Explosion 9 hopes to leave lasting aftershocks after its Warped Tour showcase.

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Explosion 9 hopes to leave lasting aftershocks after its Warped Tour showcase.

A multistage all-day behemoth renowned for exposing unknown talent, the Vans Warped Tour, which comes to Sandstone on Tuesday, July 10, includes many little-known acts in its lineup. In true punk kill-rock-stars fashion, the groups take the stage in rotating order, meaning that in past years arena-fillers such as No Doubt and Green Day have played hours before obscure bands such as 22 Jacks or Dilated Peoples. And in keeping with that line of thinking, the groups selected to play the Ernie Ball Stage -- four local bands at each stop -- actually get a prime-time audience, instead of the some-great-reward early time slot most battle of the bands winners face. Nebraska-based groups The Fonzarellies and Blacklight Sunshine join Ruskabank and Plattsburg, Missouri's Explosion 9 as the tour's Midwest representatives, with the latter getting a cushy 4:45 to 5:15 p.m. set time. It's a scenario that most up-and-coming groups would kill for, and it has many better-known area outfits kicking themselves for not taking advantage of this opportunity -- and wondering how Explosion 9, a fixture on the Neiner's marquee, got a date to this punk-rock prom.

"I'm always surfing the guitar Web sites," guitarist/singer Caleb explains. "I heard you can get free strings from some of them, and we go through strings like cigarettes." (Both he and guitarist Keith chain-smoke as Caleb speaks.) "I found this Ernie Ball Battle of the Bands contest on their site, filled out the registration and then didn't hear anything for two months. Finally, they called and said we'd be playing Sandstone. I was like, 'You're fucking kidding me.'"

Now Caleb, who has never even attended a concert at Sandstone, is about a week away from playing there, albeit on a portable stage erected in the parking lot. Still, it's a pretty huge jump after months of hosting house parties or just letting people sit in on practices. "We started locking the door after a while," Caleb reports. "We weren't getting anything done."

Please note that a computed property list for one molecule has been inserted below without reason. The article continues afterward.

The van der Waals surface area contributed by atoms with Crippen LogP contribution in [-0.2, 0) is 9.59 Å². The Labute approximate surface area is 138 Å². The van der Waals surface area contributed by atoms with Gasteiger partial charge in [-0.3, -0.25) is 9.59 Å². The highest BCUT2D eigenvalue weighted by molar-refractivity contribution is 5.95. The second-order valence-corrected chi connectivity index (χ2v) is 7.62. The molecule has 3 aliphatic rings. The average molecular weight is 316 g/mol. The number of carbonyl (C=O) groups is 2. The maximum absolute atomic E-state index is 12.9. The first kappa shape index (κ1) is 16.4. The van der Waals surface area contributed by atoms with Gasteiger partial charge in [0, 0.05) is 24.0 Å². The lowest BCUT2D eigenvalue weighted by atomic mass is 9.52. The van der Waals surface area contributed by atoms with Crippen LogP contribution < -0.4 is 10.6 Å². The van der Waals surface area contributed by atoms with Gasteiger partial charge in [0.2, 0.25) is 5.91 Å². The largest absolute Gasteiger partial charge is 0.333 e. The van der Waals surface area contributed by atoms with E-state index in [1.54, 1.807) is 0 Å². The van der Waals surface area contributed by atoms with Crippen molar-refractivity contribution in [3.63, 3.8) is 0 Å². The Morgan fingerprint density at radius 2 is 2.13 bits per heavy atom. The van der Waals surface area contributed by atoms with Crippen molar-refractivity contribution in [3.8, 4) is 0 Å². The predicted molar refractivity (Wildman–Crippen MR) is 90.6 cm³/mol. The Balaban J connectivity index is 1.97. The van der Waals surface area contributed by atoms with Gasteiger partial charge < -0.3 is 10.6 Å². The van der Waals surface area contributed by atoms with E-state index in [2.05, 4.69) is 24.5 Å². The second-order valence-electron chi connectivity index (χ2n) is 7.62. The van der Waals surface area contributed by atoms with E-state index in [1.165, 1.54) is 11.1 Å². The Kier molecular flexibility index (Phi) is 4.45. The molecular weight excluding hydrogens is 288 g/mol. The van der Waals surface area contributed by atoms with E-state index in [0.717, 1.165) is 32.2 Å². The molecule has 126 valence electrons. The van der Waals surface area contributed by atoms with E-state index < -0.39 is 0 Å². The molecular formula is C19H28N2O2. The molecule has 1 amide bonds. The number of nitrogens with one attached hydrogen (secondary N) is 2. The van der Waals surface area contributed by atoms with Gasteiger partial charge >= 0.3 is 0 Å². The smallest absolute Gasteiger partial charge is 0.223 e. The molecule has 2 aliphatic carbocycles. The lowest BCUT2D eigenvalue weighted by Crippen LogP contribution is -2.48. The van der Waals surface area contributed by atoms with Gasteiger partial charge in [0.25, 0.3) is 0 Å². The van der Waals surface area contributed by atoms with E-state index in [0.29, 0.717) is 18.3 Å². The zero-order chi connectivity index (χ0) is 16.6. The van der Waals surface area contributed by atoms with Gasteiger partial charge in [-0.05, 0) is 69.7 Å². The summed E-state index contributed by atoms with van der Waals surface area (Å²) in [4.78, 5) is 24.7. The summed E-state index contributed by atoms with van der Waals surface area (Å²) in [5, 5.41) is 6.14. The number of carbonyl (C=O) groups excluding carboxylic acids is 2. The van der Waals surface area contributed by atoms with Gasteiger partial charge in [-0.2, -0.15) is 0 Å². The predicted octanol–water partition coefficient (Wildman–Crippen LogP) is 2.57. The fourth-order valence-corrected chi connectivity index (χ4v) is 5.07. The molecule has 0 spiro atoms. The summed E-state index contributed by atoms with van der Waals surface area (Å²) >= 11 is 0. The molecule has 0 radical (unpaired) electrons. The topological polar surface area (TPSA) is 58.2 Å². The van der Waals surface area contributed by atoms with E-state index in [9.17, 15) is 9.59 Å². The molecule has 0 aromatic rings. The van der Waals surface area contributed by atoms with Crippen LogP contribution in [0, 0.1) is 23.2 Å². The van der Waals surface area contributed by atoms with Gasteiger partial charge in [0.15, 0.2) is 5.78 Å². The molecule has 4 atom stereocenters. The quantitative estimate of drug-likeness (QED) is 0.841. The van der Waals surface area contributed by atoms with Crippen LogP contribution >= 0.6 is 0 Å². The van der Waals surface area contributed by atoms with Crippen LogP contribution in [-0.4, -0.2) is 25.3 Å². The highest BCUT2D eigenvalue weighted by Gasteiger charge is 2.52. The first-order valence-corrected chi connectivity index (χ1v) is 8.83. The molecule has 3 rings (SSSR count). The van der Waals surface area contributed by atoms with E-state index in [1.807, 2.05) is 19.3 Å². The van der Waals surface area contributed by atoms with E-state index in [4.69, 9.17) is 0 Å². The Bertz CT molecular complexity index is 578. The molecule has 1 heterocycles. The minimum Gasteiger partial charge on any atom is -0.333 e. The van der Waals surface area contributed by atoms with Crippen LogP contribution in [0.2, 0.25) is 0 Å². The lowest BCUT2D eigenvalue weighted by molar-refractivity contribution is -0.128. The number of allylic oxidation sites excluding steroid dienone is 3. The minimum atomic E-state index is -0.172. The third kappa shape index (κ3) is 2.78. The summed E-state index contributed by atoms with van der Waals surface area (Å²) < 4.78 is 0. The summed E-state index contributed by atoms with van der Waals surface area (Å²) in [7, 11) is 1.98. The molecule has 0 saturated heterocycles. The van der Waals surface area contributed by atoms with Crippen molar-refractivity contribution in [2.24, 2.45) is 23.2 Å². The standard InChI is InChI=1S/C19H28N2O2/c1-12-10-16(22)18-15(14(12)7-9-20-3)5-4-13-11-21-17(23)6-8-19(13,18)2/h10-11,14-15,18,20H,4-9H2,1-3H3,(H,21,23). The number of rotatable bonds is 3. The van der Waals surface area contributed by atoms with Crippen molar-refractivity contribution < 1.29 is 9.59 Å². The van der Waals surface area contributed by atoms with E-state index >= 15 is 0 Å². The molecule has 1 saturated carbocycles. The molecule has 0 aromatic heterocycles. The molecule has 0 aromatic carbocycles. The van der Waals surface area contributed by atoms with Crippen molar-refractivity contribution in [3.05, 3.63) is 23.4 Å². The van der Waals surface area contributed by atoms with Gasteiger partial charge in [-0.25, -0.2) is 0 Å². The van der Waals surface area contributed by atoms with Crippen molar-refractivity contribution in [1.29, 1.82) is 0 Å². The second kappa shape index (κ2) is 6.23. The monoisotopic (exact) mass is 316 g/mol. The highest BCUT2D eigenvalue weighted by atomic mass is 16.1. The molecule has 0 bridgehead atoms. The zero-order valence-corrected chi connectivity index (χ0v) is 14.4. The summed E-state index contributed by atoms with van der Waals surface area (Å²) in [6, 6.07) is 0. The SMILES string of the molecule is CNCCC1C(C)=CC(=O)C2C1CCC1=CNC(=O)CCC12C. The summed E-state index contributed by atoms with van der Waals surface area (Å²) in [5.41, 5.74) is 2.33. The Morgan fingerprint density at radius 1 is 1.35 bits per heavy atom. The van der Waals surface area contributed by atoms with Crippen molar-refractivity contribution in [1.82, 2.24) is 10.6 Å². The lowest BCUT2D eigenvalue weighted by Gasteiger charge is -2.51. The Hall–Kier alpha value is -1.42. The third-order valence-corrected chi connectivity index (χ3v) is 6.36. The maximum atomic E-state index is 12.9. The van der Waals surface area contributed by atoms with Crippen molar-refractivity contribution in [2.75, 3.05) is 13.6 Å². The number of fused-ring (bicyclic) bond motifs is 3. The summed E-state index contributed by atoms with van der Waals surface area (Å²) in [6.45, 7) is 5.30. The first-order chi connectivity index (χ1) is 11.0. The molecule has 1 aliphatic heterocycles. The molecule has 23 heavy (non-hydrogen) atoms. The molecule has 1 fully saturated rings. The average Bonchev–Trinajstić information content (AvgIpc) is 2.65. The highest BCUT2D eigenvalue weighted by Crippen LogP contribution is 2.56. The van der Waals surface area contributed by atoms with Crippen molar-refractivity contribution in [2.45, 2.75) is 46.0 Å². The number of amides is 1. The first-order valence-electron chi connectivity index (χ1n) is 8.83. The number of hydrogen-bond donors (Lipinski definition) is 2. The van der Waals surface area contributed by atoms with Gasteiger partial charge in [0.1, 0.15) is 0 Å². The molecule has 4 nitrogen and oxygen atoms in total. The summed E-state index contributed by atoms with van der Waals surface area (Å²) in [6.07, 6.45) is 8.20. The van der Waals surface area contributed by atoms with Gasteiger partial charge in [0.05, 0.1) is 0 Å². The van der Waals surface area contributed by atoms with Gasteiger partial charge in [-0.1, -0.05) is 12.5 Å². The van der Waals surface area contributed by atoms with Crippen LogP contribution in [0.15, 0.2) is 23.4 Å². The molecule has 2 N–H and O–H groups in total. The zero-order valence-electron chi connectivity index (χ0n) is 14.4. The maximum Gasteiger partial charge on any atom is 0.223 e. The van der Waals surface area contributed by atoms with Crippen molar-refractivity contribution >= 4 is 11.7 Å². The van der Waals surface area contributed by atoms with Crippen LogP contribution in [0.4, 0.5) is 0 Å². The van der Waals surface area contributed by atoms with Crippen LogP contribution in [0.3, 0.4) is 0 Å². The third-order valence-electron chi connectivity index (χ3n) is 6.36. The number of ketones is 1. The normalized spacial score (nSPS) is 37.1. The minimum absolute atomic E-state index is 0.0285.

Most of Explosion 9's friends and family will be shut out again for the Warped Tour -- at least all but two. "They told us that we have two tickets, and I asked, 'Two per band member?'" Caleb recalls. "'No,' they said, 'two for the band.' So a lot of people are really anxious to find out who will get the tickets."

It's safe to assume Caleb's mother won't be one of the lucky recipients -- his disputes with her served as fertile subject matter for Explosion 9's early, heavier material. "She's been really cool lately," Caleb says. "Dude, she had a restraining order against you," Keith retorts.

Even if Caleb and his mom have made nice, there's no shortage of feminine targets onto which the group can unleash its lyrical rage. "Our songs are mostly about teenage heartbreak," Caleb offers. "Dumb bitches," Keith translates into shorthand. "We'll never have a problem writing songs about girls because Caleb has an uncanny knack for dating whores."

Explosion 9 composed its latest contribution to this stockpile of similarly themed tunes at practice the night before this interview. Titled "Two Weeks Before," it details Caleb's most recent romantic misadventure. "The girl I was seeing, she told me, 'I'm in love with you,' then she went and did her thing with someone else. Then she called me and told me about twenty minutes after she got done."

Though its lyrical focus might not have changed much in the three-plus years Caleb has been part of Explosion 9 (the group formed more than a year earlier with another singer), the band's music has changed significantly, evolving from heavy grunge to melodic pop-punk. The band gives much of the credit for this transformation to its seventeen-year-old drummer, Jesse. "Our old drummer was really into metal," Keith explains, and when he adds, "He looked like he took a face-dive into a tackle box," it becomes clear that his meaning is literal as well as musical. Unlike his well-pierced predecessor, Jesse, whose grandmother, a jazz drummer, bought him his first set before he turned ten, prefers punk and ska.

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